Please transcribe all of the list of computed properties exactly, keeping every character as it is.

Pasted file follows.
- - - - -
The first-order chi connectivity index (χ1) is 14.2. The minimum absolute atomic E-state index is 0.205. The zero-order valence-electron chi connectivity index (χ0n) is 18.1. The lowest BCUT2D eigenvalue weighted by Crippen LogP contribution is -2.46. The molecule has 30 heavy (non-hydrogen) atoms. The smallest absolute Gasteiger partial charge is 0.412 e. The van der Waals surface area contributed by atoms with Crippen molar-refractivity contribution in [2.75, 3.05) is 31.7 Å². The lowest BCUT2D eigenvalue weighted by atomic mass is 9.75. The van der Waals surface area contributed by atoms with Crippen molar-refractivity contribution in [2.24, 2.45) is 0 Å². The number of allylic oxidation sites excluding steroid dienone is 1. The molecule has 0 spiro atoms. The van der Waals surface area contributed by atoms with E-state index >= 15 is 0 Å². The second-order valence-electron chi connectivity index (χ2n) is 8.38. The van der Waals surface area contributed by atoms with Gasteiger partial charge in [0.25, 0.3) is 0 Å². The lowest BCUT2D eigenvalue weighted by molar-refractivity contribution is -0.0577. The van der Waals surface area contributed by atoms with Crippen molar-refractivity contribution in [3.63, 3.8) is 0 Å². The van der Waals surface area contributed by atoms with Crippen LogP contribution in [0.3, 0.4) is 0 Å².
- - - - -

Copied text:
The first-order chi connectivity index (χ1) is 14.2. The minimum absolute atomic E-state index is 0.205. The zero-order valence-electron chi connectivity index (χ0n) is 18.1. The lowest BCUT2D eigenvalue weighted by Crippen LogP contribution is -2.46. The molecule has 30 heavy (non-hydrogen) atoms. The smallest absolute Gasteiger partial charge is 0.412 e. The van der Waals surface area contributed by atoms with Crippen molar-refractivity contribution in [2.75, 3.05) is 31.7 Å². The lowest BCUT2D eigenvalue weighted by atomic mass is 9.75. The van der Waals surface area contributed by atoms with Crippen molar-refractivity contribution in [2.24, 2.45) is 0 Å². The number of allylic oxidation sites excluding steroid dienone is 1. The molecule has 0 spiro atoms. The van der Waals surface area contributed by atoms with E-state index >= 15 is 0 Å². The second-order valence-electron chi connectivity index (χ2n) is 8.38. The van der Waals surface area contributed by atoms with Gasteiger partial charge in [0.25, 0.3) is 0 Å². The lowest BCUT2D eigenvalue weighted by molar-refractivity contribution is -0.0577. The van der Waals surface area contributed by atoms with Crippen molar-refractivity contribution in [3.63, 3.8) is 0 Å². The van der Waals surface area contributed by atoms with Crippen LogP contribution in [0.3, 0.4) is 0 Å².